When we last left off with the pool house ceiling install, it looked like this:
Since then, we’ve installed the rest of the tongue and groove on the ceiling, with three skylights left to trim out. It’s thrilling to be at this stage, because it means we’re that much closer to taking the scaffolding down. After discussing the merits of painting versus staining, we’ve decided to paint the ceiling white, while staining the beams.
Those two beams are an architectural element that we love and want to emphasize, and the stain will stand out best against the white backdrop. With the decision to paint solidified, we knew we could go darker and more dramatic on the beam color without weighing down the entire room.
When possible, we like to use the same or similar elements throughout our home for a cohesive look and feel. Along the entire pool house front is our recently rebuilt large covered deck:
Like the pool house, we used tongue and groove boards to add subtle texture to the ceiling.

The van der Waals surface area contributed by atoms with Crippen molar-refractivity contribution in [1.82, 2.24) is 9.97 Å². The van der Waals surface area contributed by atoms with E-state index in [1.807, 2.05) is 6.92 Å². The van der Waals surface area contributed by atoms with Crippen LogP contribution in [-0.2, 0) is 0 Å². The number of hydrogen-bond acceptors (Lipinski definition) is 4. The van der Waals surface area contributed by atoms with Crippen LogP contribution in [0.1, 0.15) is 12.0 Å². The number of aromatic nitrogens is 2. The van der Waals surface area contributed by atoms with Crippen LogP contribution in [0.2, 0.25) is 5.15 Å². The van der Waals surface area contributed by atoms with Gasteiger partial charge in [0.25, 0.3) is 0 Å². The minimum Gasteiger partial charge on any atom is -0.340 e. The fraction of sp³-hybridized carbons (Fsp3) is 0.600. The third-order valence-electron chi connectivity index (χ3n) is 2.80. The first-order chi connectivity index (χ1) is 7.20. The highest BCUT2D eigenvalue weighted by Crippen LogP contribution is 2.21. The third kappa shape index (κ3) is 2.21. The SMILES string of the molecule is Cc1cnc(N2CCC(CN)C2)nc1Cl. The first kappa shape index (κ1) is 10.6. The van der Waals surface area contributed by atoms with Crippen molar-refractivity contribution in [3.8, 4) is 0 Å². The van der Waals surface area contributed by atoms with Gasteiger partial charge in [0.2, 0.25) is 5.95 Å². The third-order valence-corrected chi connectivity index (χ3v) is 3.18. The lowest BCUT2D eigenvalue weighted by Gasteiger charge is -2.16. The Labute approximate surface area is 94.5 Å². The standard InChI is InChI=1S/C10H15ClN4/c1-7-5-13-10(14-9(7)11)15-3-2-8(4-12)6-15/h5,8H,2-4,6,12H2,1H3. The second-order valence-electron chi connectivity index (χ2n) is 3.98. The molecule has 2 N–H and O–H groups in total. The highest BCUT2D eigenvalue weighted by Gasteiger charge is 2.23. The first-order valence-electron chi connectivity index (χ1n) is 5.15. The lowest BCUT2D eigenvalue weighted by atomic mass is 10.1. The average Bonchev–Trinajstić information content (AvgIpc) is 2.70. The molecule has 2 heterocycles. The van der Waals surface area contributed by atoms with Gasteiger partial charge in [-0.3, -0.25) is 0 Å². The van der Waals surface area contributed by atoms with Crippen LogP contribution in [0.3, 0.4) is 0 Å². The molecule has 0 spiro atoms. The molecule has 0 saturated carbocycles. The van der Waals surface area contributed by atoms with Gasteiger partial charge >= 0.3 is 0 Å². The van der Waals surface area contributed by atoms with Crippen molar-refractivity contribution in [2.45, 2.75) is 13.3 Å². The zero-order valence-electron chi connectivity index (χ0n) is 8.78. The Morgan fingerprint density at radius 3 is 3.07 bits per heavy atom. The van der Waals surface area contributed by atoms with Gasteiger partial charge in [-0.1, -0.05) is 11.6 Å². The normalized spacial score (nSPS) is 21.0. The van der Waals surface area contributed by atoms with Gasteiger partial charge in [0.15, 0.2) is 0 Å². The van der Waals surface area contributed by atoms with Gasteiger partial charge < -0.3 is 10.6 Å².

Painting that ceiling white was such an easy choice, because it visually heightens the ceiling, preventing the space from feeling claustrophobic.
Similar to the pool house, the front of the deck also features a stained beam. Ben and I both love the look of the dark beam against the white ceiling, so we’ve decided to carry that same look inside.
Using the same deck colors will allow a seamless flow from inside to out, but it also made my stain selection painless. As an added bonus, we had leftover stain so this weekend we knocked out the process in about three hours.
Finally, those beams have gotten the attention they’ve always deserved.
Once the ceiling goes white, the majority of the room will be light and bright, punctuated by contrasting pieces.
Another benefit of painting the ceiling is that the recessed lights will further recede, rather than the white ring standing out against a stained ceiling.
Unfortunately, we’re still looking at the ceiling through scaffolding bits, so it’s not a complete picture just yet.